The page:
There is a scene near the end of James Manera’s “Atlas Shrugged: Who Is John Galt?” where Galt (a slightly pudgy and scraggly Kristoffer Paloha), returning to his little secret Manhattan walkup where he stores is “Motor” in a secluded panic room, passes a hapless homeless person sleeping on the stairway. That little pass-by does highlight the moral problems with objectivism.
Without some moral ukase to respond to the homeless person's entreats sometimes, he is left to die, or perhaps be eliminated, following what the Nazis or ancient Spartans would have done. But sometimes so did Stalin and the Khmer Rouge. We also need to remember, if we allow people to live too freely off the unseen sacrifices of others, "money" loses its meaning and society becomes unstable. But true, without rewarding someone like John Galt, there's no innovation. And people become powerful wrongfully and corrupt by trying to implement "equality".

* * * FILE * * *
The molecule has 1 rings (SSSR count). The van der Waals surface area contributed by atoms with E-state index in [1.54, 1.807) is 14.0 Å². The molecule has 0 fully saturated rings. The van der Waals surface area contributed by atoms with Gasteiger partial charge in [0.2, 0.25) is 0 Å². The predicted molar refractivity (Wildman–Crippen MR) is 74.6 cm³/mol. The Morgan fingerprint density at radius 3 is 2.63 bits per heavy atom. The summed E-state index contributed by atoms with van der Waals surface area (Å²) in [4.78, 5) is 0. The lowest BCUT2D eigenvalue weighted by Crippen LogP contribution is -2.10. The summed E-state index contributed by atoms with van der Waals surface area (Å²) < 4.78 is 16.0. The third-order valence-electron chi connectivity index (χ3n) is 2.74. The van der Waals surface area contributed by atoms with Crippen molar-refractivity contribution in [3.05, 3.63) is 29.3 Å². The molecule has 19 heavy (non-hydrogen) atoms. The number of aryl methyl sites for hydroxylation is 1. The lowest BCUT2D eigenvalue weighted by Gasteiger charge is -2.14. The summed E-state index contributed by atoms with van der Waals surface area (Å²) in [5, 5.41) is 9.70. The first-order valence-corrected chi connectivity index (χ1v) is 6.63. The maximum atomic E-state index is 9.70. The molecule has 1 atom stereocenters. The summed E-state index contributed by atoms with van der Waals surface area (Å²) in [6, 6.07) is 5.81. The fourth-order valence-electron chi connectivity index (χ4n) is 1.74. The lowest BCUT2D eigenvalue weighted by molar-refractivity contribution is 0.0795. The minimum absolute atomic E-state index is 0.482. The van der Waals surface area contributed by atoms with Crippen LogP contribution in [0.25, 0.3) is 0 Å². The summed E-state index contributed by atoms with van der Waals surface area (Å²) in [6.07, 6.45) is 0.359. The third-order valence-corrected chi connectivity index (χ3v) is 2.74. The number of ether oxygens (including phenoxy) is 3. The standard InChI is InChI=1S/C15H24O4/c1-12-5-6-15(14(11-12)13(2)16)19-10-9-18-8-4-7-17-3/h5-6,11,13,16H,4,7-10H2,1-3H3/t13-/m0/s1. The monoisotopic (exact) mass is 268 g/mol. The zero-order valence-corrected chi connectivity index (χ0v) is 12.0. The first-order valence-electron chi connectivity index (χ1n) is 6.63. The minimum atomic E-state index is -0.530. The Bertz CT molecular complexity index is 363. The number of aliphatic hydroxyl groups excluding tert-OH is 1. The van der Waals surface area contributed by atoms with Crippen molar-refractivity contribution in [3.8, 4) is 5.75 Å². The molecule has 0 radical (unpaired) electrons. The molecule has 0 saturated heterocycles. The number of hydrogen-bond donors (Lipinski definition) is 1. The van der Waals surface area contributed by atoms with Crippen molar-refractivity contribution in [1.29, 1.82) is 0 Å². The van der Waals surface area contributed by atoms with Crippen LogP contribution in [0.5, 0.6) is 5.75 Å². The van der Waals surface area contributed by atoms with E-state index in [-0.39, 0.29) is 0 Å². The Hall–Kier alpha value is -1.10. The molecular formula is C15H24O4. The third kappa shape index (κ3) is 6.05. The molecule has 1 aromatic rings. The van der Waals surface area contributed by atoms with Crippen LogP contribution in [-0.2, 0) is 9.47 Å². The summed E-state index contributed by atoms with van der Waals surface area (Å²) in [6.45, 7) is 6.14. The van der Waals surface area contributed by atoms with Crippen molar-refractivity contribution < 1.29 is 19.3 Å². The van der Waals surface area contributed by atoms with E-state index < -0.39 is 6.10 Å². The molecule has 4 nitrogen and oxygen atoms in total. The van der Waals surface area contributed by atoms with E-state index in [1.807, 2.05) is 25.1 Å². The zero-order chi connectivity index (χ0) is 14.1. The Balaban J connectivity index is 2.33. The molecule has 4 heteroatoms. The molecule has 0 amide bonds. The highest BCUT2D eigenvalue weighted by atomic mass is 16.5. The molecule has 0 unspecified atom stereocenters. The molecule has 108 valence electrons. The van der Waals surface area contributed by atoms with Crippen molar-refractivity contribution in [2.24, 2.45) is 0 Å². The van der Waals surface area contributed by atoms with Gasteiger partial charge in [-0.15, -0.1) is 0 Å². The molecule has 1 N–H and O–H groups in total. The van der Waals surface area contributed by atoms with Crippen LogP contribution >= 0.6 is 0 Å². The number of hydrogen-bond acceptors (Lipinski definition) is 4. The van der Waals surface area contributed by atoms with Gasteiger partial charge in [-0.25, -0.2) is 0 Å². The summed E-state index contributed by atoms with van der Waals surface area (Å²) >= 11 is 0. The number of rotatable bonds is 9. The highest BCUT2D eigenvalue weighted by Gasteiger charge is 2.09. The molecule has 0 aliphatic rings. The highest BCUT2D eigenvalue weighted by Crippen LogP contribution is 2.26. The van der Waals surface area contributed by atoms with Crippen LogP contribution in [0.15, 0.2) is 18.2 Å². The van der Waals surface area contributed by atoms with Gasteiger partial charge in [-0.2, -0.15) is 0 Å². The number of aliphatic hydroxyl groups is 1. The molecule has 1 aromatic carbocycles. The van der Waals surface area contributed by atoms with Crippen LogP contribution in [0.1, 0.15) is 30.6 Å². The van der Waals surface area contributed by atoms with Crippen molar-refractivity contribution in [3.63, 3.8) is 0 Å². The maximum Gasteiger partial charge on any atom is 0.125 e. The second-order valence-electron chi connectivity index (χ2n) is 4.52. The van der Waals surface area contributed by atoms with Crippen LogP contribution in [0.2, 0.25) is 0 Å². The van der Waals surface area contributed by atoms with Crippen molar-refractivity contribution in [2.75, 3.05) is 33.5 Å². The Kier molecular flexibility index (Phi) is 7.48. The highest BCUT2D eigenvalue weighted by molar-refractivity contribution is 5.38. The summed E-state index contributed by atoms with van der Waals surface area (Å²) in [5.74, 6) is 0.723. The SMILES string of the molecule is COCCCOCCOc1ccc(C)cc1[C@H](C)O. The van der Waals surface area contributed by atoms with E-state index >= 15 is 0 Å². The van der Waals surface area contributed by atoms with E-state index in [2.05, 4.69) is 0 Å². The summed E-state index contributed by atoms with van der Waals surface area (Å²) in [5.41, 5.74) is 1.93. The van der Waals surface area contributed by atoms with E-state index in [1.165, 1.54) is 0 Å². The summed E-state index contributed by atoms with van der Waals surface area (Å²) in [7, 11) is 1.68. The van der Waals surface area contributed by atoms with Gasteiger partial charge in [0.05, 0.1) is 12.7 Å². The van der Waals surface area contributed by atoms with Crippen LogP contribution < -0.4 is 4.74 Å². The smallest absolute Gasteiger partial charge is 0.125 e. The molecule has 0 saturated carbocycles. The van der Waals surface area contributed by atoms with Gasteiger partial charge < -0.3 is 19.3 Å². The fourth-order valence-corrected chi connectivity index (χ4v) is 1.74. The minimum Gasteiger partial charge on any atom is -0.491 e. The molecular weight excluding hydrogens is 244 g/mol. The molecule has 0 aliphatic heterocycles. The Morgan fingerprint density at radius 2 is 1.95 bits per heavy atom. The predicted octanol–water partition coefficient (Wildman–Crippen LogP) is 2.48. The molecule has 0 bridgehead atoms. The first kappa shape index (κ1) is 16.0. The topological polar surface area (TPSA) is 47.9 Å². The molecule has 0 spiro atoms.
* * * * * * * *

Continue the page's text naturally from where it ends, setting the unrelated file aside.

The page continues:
Of course, it's easier for someone like Galt to be generous, because doing so might not cost him something, and might promote his own agenda. Most of us are beholden to others in ways we don't want to admit and it's a lot more challenging to become generous, especially in personal ways, especially when people come knocking.
The torture scene does remind us that people can go into need because of the hostility of others. Galt overcomes it with Dagny's effort. Galt says that if he ever has to submit to the purposes of someone else, he will end his own life. That sounds defiant to be true, maybe offensive to some.
The idea of making electricity from the air counters the idea in NBC's "Revolution" but getting power from lightning would be interesting.
The official site is here. The official Community Forum is here. The film is also known as "Atlas Shrugged: Part III" (or "Atlas Shrugged III" or "Atlas Shrugged 3").